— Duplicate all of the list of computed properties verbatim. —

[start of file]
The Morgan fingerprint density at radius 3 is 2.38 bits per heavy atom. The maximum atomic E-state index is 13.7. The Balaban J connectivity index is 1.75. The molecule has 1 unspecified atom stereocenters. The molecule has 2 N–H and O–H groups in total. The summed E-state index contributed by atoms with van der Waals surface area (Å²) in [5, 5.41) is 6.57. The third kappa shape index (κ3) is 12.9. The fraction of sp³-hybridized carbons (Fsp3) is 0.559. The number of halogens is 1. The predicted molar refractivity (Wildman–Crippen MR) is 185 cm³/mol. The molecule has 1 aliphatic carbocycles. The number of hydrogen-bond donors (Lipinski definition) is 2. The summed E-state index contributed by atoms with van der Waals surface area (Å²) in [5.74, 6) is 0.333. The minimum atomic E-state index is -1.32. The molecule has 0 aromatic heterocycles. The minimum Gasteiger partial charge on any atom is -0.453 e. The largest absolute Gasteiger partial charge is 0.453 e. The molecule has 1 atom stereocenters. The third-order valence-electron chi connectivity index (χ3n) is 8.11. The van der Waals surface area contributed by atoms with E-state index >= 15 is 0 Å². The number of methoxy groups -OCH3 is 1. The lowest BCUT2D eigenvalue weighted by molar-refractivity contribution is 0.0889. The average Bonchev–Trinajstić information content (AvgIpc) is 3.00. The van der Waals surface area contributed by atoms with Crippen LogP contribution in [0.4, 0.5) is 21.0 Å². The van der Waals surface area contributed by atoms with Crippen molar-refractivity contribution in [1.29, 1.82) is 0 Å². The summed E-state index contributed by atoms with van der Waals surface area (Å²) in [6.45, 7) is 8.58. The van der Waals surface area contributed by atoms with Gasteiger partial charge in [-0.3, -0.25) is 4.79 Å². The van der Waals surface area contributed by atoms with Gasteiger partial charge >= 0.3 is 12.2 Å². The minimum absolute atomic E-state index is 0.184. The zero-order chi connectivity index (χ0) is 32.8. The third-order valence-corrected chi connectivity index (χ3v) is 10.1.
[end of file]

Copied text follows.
The Morgan fingerprint density at radius 3 is 2.38 bits per heavy atom. The maximum atomic E-state index is 13.7. The Balaban J connectivity index is 1.75. The molecule has 1 unspecified atom stereocenters. The molecule has 2 N–H and O–H groups in total. The summed E-state index contributed by atoms with van der Waals surface area (Å²) in [5, 5.41) is 6.57. The third kappa shape index (κ3) is 12.9. The fraction of sp³-hybridized carbons (Fsp3) is 0.559. The number of halogens is 1. The predicted molar refractivity (Wildman–Crippen MR) is 185 cm³/mol. The molecule has 1 aliphatic carbocycles. The number of hydrogen-bond donors (Lipinski definition) is 2. The summed E-state index contributed by atoms with van der Waals surface area (Å²) in [5.74, 6) is 0.333. The minimum atomic E-state index is -1.32. The molecule has 0 aromatic heterocycles. The minimum Gasteiger partial charge on any atom is -0.453 e. The largest absolute Gasteiger partial charge is 0.453 e. The molecule has 1 atom stereocenters. The third-order valence-electron chi connectivity index (χ3n) is 8.11. The van der Waals surface area contributed by atoms with E-state index >= 15 is 0 Å². The number of methoxy groups -OCH3 is 1. The lowest BCUT2D eigenvalue weighted by molar-refractivity contribution is 0.0889. The average Bonchev–Trinajstić information content (AvgIpc) is 3.00. The van der Waals surface area contributed by atoms with Crippen LogP contribution in [0.4, 0.5) is 21.0 Å². The van der Waals surface area contributed by atoms with Crippen molar-refractivity contribution in [1.29, 1.82) is 0 Å². The summed E-state index contributed by atoms with van der Waals surface area (Å²) in [6.45, 7) is 8.58. The van der Waals surface area contributed by atoms with Gasteiger partial charge in [-0.3, -0.25) is 4.79 Å². The van der Waals surface area contributed by atoms with Gasteiger partial charge >= 0.3 is 12.2 Å². The minimum absolute atomic E-state index is 0.184. The zero-order chi connectivity index (χ0) is 32.8. The third-order valence-corrected chi connectivity index (χ3v) is 10.1.